The cluster’s members are involved in the following research projects at the Oxford Internet Institute:
Participants: Prof. Luciano Floridi, Dr Brent Mittelstadt
This project seeks to investigate the ethical aspects and requirements of Big Data in preparation to develop a European framework for the ethical use of Big Data in biomedical research.
The Logics of Information Visualisation
Participant: Prof. Luciano Floridi, Dr Patrick Allo
Information visualisation is an essential tool in data-science, but the lack of a theoretical foundation currently prevents visualisation science to make substantial progress and develop solutions for the epistemological challenges posed by Big Data. Starting from the current state of the art in formal logic and the philosophy of information, the prospects of a new foundation for information visualisation are explored. This should lead to a model of the information-lifecycle in visualisation that sheds light on trade-offs in design decisions, gives a unified account for reasoning and communication with visualisations, and explains why and how information-visualisation allows us to climb the Data-Information-Knowledge hierarchy. Given the epistemic challenges in science and in policy-decisions, substantial attention is also devoted to what can go wrong with the use of information-visualisation, which requires the development of an account of mis- and disinformation, and of fallacious reasoning based on computer-generated representations of data.
Participant: Prof. Luciano Floridi
Individuals living in information societies, like China or the United Kingdom, increasingly perceive their personal identity online (PIO) not just as their personal information available online, but also as who they are online. For them, the quality of life that they can enjoy through their PIOs is crucially important, as it has wide repercussions in terms of the quality of their onlife (both online and offline) experience. This is evident when considering, for example, the effects of cyber bullying, i.e., the harassment perpetrated online on someone’s PIO, especially on young individuals. Cyber harassment rates for young people across the EU countries ranges from 10% to 52%. Young individuals who report being victims of bullying online also experience stress and exhibit problematic behaviour offline, such as running away from home, truancy, using alcohol or drugs, and, in the most tragic circumstances, committing suicide. PIOs pose increasingly pressing, ethical demands for a healthy and rewarding online experience, in which individuals may enjoy more affordances and spaces for self-expression, in other words, a ‘the good life online’. However, current policies still treat PIOs as mere collections of personal information available online (a typical example is the ID for an online bank account) and hence focus almost exclusively on the protection of privacy and anonymity. Thus, they crucially underestimate the need to support PIOs and their proper developments educationally, ethically, and socially, in order to enable individuals and groups to enjoy a good life online. This project will develop an innovative and effective approach to the ethical management of PIO.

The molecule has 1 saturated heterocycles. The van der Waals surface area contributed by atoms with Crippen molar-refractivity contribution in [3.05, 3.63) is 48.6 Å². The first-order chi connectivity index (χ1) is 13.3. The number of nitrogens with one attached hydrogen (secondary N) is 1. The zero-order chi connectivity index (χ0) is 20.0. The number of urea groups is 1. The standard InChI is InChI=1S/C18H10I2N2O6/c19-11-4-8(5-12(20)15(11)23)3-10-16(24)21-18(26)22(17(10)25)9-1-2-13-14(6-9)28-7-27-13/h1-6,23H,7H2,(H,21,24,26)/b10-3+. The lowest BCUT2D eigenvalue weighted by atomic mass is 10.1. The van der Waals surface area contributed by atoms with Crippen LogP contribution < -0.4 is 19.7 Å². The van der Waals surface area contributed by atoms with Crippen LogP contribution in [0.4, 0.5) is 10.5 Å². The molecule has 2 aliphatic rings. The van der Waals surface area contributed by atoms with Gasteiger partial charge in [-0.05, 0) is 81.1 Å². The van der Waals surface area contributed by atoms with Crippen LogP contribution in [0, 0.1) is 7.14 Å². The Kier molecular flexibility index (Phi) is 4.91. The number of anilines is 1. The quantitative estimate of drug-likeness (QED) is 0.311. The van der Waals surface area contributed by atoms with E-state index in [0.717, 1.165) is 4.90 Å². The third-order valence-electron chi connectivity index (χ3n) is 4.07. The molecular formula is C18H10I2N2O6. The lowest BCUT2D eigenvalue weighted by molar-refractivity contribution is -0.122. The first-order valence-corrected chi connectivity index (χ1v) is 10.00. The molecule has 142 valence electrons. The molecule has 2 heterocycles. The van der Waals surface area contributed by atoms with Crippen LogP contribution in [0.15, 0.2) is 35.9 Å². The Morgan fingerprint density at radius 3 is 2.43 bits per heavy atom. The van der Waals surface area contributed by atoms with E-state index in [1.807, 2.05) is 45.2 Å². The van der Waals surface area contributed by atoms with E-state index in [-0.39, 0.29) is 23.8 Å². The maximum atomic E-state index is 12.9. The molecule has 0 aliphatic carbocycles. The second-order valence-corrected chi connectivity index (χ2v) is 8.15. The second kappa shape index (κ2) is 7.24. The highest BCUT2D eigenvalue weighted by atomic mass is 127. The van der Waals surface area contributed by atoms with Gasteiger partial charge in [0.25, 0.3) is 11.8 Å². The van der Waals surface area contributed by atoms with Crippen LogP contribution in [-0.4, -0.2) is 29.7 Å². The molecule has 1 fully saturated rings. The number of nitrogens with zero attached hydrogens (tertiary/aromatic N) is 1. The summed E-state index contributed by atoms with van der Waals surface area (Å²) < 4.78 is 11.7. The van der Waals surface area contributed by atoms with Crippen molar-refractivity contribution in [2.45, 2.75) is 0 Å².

Viral Messaging: its Nature and Dynamics
Participant: Prof. Luciano Floridi
Viral messaging has been increasingly popular since the late 90s, as a rather aggressive marketing technique. During the past decade, the exponential growth of social networks and other internet-based communication services has transformed viral messaging into a main communication strategy, boosting its pervasiveness and effectiveness. The more recent outcome has been a further transformation of viral messaging from a simple marketing strategy into a new means of social-media campaigning. Especially in China rumors are being spreaded virally on social media such as Weibo and Wechat. Economists and political scientists have analysed various forms of viral messaging and how they influence receivers to update their beliefs and change their behaviours, but there is an evident gap in the current understanding of viral messaging regarding the identification of more general features that may concern wide sections of a population of receivers (e.g. all citizens of a region), across a variety of sensitive topics, through a multiplicity of media, with long-term strategic goals. This project will investigate the general factors that facilitate or hinder the “virality” of a message – e.g., content, source, disseminations means, time of dissemination and format – and analyse what factors could realistically be observed and identified, using which methodologies, in newly emergent messages that would suggest that those messages are likely to become viral.